There are four great Master Teachers who have most extensively influenced religious thought in this world: chronologically, Moses, Buddha, Jesus, and Muhammad. In each case, I find it beyond “coincidence” that none of these four wrote down their own teachings. Moses and Buddha were each raised in royal households; Jesus spent formal study with rabbinical teachers in the synagogue. These three Teachers were clearly literate and their lack of writing is presumed to be by deliberate choice. Muhammad was an uneducated trader, though his wife and family had benefit of literacy. His non-writing was structural, not chosen.
The result is that, in all instances, their great
teachings come to us as a recaptured oral history, written down by their
followers as remembered details. In some
instances this occurred hundreds of years after the fact. As important as their teaching mission for
God was, why were these teachings left to such chance, such potential for
ambiguity and therefore misunderstanding or misrepresentation?
Language is an imperfect art, and is anything but a definitive
way of accurately communicating a thought between two people. Communicating a thought accurately in written
form, without benefit of inflection, body language, tone or immediate
give-and-take feedback is even more difficult, creating even greater
opportunities for mis-communication. Virtually all of the written teachings from
each of these four Masters came as notes from their public talks, not from
meticulously thought out creations of the scholarly written word. In public discourse, these Masters could rely
on all the verbal nuances to accompany their teachings. In such settings, they knew that their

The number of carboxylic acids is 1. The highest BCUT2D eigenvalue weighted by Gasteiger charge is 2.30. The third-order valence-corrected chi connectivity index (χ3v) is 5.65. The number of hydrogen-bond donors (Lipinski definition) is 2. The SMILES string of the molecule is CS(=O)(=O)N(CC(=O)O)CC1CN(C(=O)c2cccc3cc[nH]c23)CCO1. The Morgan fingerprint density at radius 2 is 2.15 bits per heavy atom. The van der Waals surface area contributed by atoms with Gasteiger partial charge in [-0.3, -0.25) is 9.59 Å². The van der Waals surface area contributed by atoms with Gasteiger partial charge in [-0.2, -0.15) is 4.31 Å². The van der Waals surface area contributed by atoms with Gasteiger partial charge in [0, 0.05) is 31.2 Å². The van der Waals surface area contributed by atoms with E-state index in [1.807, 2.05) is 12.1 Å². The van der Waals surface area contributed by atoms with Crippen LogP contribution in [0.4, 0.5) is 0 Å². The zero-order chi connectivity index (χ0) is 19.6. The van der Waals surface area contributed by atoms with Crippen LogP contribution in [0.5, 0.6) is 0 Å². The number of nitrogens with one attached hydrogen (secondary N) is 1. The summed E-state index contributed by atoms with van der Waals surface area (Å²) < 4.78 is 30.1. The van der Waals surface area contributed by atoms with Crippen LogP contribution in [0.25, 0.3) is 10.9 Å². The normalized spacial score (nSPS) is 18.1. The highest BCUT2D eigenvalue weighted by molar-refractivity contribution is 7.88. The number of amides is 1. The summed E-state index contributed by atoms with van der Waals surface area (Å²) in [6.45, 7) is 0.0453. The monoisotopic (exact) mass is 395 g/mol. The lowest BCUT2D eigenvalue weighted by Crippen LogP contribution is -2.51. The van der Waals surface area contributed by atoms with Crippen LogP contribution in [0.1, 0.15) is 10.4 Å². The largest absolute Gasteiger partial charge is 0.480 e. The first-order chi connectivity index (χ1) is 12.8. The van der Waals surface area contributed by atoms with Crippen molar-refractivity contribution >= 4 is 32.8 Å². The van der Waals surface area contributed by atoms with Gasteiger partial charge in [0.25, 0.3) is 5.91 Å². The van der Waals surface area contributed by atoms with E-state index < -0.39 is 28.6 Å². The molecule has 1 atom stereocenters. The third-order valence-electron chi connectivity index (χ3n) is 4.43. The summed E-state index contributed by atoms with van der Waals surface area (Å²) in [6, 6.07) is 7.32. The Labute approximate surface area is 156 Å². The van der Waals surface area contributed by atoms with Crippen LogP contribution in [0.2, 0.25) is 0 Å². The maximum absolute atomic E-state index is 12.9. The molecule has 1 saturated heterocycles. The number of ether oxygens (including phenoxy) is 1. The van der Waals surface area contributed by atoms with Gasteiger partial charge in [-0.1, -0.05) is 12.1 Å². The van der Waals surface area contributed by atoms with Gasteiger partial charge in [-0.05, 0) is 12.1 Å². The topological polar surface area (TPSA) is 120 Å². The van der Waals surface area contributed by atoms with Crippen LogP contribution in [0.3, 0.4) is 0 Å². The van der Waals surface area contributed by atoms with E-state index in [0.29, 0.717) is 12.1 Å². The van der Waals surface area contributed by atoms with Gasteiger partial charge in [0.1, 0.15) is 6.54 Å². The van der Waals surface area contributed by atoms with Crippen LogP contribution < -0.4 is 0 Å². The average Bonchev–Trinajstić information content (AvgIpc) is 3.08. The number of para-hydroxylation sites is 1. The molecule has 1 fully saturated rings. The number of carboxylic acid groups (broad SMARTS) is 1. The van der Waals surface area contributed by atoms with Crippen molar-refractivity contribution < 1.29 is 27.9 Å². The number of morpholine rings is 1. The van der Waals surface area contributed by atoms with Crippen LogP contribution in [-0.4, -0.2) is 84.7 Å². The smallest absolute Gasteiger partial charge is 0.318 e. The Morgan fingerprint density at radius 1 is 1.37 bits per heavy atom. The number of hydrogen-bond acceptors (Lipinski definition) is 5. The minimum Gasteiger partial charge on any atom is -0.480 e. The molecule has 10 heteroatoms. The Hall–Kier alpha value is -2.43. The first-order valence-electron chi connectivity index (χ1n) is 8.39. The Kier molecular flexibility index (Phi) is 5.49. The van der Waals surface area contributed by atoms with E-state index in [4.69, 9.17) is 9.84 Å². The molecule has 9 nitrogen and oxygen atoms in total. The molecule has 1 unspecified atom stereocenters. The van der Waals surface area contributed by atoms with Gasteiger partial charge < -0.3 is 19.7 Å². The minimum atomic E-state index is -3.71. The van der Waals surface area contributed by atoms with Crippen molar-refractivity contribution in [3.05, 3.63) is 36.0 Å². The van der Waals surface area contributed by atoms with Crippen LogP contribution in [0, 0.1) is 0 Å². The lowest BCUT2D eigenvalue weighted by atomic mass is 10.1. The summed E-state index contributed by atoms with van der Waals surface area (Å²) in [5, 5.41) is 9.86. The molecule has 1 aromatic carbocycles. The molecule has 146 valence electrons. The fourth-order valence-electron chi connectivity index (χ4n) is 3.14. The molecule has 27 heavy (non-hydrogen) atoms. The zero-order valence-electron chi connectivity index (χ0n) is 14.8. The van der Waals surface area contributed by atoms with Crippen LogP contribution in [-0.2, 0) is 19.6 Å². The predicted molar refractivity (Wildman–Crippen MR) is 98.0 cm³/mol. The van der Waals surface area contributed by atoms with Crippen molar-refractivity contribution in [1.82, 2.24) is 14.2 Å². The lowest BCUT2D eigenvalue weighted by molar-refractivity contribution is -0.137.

listeners would be focusing on the comprehensive purpose, finding
the overall point, of their message, not analyzing and agonizing over each tiny
word particle and its many potentially shaded meanings.
Which is just what we see happening today. Academic scholars, religious school instructors,
and clerical leaders spend untold hours debating word etymologies and arguing
over “precise” meanings and their diverse interpretations. It is as if one particular word or phrase –
likely translated through multiple languages several times over – is thought to
hold the key to ultimate spiritual meaning.
Meanwhile, the real point of simply “be kind to one another” gets lost
in the analytical exercise. These Master
Teachers spoke of spiritual forests; people today often fight about religious
trees. Which is why those Teachers avoided
the temptation of the written page, knowing that such exercises would be best
left to their followers to come.
When we do reading meditation, we avoid such limited wordsmanship. We return to, and hear anew, the original
lessons these Teachers spoke to us. We
read slowly, deeply, and repetitively enough so that we give up the words. Instead, we listen to the sentences, hear the
paragraphs, and then finally understand the meanings that these Teachers gave
to us. Words are the gymnastics of the
mind. The paragraphs are the messages of
God. Listen for the real point. Consider that point deeply. Thereby, walk a step closer on the path to
being as One with God.